The Little-Known Blue Tractor
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The price list may explain why the Blue G-1000 was made in such limited quantities for so short a time. To have bought my machine new, with the optional flotation tires, a mower and PTO unit as well an optional fixed rear drawbar ($21) would have set me back $5,456 (about $19,700 today), plus shipping and sales tax. That was quite a sum in 1976, when a Ford 2000 cost about $3,500 ($12,600 today) and a good used Allis-Chalmers G probably less than $1,000 (about $3,600 today).
Every October, a cotton festival is held at the John Blue homestead near Laurinburg, and I attended one recently. There were seven G-1000s at the show. In talking to several of the owners, the consensus seemed to be that fewer than 200 Blue tractors were built during a period of less than two years and that, although they were good machines, they were too expensive. I also heard a rumor of a lawsuit that may have contributed to the line’s demise. Out of all Blues built, just over 20 have been accounted for. Most are in the hands of collectors; one is owned by CDS-John Blue Co., and one reportedly remains in use on a farm near Ray, Mich.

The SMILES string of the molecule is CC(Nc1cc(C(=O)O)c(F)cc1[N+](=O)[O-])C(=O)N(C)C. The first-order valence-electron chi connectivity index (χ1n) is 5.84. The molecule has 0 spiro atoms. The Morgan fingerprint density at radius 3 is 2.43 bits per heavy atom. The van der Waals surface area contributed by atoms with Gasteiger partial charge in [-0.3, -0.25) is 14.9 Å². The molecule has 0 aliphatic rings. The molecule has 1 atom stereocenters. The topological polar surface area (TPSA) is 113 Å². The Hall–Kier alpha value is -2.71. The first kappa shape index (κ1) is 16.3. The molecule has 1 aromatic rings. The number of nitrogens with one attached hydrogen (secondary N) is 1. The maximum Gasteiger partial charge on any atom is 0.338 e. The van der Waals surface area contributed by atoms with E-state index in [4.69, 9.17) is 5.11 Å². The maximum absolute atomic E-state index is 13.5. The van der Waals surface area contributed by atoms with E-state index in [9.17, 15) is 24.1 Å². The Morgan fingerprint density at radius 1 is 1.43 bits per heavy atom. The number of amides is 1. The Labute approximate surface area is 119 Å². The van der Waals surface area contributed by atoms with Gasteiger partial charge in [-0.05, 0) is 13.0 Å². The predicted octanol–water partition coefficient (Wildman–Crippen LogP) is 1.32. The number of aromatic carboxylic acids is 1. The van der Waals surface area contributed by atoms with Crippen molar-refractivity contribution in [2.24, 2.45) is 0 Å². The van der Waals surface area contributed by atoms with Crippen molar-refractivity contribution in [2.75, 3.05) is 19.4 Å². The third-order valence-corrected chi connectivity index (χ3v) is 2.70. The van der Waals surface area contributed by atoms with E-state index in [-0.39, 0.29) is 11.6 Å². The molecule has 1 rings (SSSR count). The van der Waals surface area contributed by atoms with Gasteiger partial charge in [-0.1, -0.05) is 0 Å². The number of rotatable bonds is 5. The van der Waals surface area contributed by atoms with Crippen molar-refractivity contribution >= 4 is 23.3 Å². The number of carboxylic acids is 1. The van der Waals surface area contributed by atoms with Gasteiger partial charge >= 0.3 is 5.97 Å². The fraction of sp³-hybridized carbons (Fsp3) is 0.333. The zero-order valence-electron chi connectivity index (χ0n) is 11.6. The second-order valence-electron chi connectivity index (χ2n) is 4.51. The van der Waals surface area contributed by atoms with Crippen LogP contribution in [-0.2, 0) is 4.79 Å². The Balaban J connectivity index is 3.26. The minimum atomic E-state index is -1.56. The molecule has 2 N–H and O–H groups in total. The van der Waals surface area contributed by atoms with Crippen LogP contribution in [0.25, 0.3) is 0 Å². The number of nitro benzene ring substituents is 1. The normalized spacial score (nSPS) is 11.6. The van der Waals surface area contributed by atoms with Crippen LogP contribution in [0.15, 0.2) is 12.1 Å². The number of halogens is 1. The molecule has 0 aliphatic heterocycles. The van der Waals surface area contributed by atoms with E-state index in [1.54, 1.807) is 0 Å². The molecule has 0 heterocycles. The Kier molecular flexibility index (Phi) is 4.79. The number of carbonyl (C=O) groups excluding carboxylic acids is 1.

At the festival I saw a nicely restored John Blue G-1000 tractor with a 1-row cultivator for sale for $10,250. I don’t know if the owner ever got that much, but it makes me feel pretty good about my $1,200 investment. FC Sam Moore grew up on a farm in western Pennsylvania. He now lives in Salem, Ohio, and collects antique tractors, implements and related items. Contact Sam by e-mail at email@example.com.
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